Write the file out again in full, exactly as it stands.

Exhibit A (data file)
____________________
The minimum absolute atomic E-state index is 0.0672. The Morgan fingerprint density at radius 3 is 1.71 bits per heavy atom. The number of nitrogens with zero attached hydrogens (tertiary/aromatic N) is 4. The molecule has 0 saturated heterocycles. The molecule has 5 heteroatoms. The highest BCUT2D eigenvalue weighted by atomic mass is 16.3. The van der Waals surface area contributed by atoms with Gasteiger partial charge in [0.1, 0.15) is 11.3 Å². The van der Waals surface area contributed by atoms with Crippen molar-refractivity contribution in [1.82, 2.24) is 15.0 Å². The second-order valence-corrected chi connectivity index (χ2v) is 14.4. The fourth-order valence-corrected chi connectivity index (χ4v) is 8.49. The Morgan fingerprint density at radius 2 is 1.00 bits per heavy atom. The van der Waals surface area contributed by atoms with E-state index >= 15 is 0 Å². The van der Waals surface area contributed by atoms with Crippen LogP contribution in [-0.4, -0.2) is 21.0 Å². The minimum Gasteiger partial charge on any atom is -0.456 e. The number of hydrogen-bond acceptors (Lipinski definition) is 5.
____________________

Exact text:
The minimum absolute atomic E-state index is 0.0672. The Morgan fingerprint density at radius 3 is 1.71 bits per heavy atom. The number of nitrogens with zero attached hydrogens (tertiary/aromatic N) is 4. The molecule has 0 saturated heterocycles. The molecule has 5 heteroatoms. The highest BCUT2D eigenvalue weighted by atomic mass is 16.3. The van der Waals surface area contributed by atoms with Gasteiger partial charge in [0.1, 0.15) is 11.3 Å². The van der Waals surface area contributed by atoms with Crippen molar-refractivity contribution in [1.82, 2.24) is 15.0 Å². The second-order valence-corrected chi connectivity index (χ2v) is 14.4. The fourth-order valence-corrected chi connectivity index (χ4v) is 8.49. The Morgan fingerprint density at radius 2 is 1.00 bits per heavy atom. The van der Waals surface area contributed by atoms with E-state index >= 15 is 0 Å². The van der Waals surface area contributed by atoms with Crippen LogP contribution in [-0.4, -0.2) is 21.0 Å². The minimum Gasteiger partial charge on any atom is -0.456 e. The number of hydrogen-bond acceptors (Lipinski definition) is 5.